Recent studies examining the use of phage technology in mastitis challenges caused by E.coli or Staphylococcus aureus (Staph aureus) have demonstrated the potential effectiveness of the bacteriophage technology, said Heather Bessoff, director of sales, marketing and business development with EpiBiome.
One of the studies also offered a look at how a cocktail of bacteriophages preformed when used with a target species.
“The Staph [research] also has other applications – it’s the causative agent for lots of different infection including [some in people],” she told FeedNavigator. “This helps lead us to the conclusion that the phage technology could be helpful for treatment in people and animals, and the E.coli does help us in understanding human E.coli infections.”
Both recent studies involved the use of mixes or cocktails of bacteriophages, she said. Individually, bacteriophages can be specific about which strain of a bacteria they address, by using a combination, the goal was to expand the potential for the technology to be effective.
“The way we approach it is we look for what are the most prevalent circulating strains of the bacteria and then develop cocktails that are designed to be effective against the broadest range of circulating bacteria,” she said. “We’re trying to make the cocktails that are most relevant.”
The California-based biotech company is starting with work on mastitis because the disease is the primary reason that dairy cattle are treated with antibiotics, said Bessoff. “In an era where we need to be mindful of how we use antibiotics, it was a good opportunity to apply an alternative to antibiotics to treat a prevalent disease in dairy cows,” she added.
“We’ve actually looked at applications for phage cocktails across all species, and where are the biggest unmet needs, and there are certainly many opportunities,” she said. “But for a small, start-up company we have to be more focused.”
In addition to study work, the company has recently announced funding awards from TechAccel and Stanford’s StartX.
Mastitis research details
The studies examined different bacteria – E.coli or Staph aureus – that can cause separate forms of mastitis, said Bessoff. “Mastitis is the general disease – and multiple bacteria [types] cause different forms of the disease,” she added.
“We have an ongoing project in dairy cattle mastitis developing an alternative to antibiotics,” she said. The two projects looking at improving animal response to the disease challenge involved the use of bacteriophage cocktails designed to address E.coli or Staph aureus – two common causes of mastitis.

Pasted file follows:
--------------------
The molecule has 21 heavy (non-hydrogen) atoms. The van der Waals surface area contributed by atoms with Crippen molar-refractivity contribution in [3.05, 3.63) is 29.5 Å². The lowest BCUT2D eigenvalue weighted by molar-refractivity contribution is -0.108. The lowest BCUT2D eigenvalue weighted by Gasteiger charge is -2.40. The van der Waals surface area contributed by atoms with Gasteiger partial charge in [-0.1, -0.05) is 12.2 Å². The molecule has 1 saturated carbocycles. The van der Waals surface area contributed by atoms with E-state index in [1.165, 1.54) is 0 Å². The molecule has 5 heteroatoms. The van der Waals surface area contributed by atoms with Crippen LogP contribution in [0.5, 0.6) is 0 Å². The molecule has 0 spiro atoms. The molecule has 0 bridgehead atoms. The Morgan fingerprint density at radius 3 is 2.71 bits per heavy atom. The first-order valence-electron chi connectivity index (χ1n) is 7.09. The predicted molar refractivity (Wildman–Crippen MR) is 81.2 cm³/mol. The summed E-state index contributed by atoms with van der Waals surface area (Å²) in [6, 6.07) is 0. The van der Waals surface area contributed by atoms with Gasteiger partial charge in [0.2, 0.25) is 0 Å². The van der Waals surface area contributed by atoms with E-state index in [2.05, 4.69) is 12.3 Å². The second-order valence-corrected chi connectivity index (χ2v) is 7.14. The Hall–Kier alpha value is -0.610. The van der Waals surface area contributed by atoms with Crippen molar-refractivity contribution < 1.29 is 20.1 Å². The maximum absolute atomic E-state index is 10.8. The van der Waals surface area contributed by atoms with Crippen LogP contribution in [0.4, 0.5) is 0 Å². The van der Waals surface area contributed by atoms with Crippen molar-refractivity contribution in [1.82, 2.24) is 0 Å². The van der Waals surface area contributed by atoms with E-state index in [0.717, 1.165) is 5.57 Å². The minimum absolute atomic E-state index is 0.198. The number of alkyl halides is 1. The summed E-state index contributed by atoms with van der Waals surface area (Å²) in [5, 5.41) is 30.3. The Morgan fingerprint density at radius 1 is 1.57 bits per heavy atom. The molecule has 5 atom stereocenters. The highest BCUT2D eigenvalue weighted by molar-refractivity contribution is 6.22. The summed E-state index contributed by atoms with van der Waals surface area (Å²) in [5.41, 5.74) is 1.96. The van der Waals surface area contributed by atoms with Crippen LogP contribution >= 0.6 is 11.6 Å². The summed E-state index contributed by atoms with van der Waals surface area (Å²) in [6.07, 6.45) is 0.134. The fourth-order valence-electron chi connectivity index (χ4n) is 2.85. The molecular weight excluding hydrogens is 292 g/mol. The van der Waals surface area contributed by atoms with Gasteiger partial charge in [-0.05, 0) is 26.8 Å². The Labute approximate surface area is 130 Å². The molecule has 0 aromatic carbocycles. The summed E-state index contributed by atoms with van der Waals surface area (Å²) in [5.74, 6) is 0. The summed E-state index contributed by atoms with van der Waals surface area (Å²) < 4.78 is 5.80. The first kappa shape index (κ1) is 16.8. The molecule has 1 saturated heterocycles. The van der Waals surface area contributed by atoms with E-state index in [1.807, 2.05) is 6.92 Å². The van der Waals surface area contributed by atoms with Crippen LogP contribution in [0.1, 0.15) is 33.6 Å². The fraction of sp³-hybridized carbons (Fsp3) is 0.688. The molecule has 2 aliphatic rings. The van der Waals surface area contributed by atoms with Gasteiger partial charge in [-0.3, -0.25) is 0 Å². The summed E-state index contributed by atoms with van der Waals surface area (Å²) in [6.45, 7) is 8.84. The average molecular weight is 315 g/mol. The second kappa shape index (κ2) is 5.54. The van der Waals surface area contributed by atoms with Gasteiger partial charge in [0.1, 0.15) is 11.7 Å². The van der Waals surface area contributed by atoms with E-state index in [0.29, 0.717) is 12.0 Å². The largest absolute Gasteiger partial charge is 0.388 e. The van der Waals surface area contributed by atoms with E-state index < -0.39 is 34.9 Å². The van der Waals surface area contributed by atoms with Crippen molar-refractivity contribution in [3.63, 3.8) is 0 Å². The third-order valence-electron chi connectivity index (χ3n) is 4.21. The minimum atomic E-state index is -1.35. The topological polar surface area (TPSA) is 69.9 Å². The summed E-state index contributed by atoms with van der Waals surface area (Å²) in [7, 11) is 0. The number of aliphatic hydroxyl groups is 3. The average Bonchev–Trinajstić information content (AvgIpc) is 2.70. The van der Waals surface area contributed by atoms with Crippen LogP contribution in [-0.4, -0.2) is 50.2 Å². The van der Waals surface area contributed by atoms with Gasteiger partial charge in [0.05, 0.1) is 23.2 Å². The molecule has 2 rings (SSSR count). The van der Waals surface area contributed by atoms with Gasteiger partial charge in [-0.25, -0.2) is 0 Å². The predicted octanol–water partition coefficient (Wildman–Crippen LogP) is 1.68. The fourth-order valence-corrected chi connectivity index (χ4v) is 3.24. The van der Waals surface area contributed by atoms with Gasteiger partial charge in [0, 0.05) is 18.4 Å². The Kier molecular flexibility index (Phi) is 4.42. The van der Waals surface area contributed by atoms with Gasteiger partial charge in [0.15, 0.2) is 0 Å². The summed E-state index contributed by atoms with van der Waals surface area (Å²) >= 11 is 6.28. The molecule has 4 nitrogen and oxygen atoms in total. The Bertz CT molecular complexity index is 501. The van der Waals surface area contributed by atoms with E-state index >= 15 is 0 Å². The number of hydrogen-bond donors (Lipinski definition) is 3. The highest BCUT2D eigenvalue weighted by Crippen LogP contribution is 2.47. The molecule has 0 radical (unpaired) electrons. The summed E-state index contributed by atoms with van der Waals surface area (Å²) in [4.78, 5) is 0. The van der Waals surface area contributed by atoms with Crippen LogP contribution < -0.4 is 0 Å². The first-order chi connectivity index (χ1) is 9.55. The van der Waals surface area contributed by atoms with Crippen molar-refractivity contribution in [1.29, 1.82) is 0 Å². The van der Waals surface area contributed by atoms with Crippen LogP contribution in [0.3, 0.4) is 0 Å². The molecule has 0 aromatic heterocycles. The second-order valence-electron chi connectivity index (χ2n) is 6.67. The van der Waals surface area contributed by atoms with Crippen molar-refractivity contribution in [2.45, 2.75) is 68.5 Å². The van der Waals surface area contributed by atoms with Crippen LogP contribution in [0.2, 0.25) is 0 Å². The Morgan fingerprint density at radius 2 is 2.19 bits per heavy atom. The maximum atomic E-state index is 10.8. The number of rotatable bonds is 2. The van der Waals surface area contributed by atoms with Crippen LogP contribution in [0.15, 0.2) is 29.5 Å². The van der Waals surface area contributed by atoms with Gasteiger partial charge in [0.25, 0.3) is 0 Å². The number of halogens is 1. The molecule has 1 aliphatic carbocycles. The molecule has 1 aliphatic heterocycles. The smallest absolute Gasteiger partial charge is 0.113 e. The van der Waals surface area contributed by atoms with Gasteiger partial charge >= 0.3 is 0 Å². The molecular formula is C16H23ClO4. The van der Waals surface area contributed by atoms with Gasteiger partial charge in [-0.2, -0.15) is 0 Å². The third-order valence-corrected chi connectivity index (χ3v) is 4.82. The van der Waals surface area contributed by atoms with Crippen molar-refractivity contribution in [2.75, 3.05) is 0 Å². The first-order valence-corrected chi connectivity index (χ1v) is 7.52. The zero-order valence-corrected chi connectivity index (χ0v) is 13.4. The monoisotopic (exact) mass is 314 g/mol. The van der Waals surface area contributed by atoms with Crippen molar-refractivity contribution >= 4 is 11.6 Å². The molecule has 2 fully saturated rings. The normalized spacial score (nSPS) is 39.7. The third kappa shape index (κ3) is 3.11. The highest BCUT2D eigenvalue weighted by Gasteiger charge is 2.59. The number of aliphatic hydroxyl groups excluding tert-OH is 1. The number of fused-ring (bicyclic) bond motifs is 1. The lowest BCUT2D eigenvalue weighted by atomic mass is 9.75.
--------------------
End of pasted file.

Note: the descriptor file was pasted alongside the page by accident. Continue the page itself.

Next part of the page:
In the dairy cow study, 16 cows were infected with E.coli, she said. Eight of the challenged cows received a bacteriophage cocktail designed to address multiple strains of the E.coli bacteria and eight were not.
The cocktail was offered six hours after the disease challenge, she said. Bacteria counts present in the milk were then collected and measured for multiple time-periods.
After 12 hours the researchers found a 2.5log reduction in counts of E.coli bacteria, said Bessoff. Or, a drop of about 99.7% compared to the control group cows.
“Cows are able to mount a pretty significant immune response to some types of mastitis, including E.coli. The majority of cows self-cure and E.coli infection, but those that don’t can get really, really sick,” she said. “After the 12 hours there was still a difference [between cow groups,] but the immune system starts to kick in.”
Overall, cows getting the bacteriophage cocktail saw bacteria disappear more quickly and the amount present stayed lower, she said.
At this point, the cocktail needs formulation work, followed by additional trials and development, said Bessoff.
The study done to address Staph aureus involved use of a designed cocktail of bacteriophages to lactating mice that had been challenged with Staph aureus, she said. The groups of animals included a negative control that were challenged with Staph aureus but that was not given the bacteriophage mix, a positive control that was infected and offered an antibiotic, and an infected group that received the bacteriophage mix.
Results for the positive control demonstrated that the antibiotic was quite effective, she said. The mice getting the bacteriophages had similar results.
There was a “rescue” of the infected tissue for mice that receive either product, she said. The tissue was able to return to a healthy state.
“For Staph aureus and the E.coli mastitis program we are actively looking for strategic partners to help us develop those products,” she said.
New funding sources
The work with TechAccell has provided an investment to the biotech company, said Bessoff.
TechAccel is a company that seeks to fund science advancement projects and invest in new technologies, EpiBiome said. Stanford-StartX is a non-profit that works with entrepreneurs and offers education and mentoring.
“[The company] has provided us funding for further development,” said Bessoff. “There are some agricultural-based studies and funding for general scientific advancement.”
The work with Stanford StartX has provided some funding for additional work, she said. But it also offers about 16 months of mentorship, which is ongoing.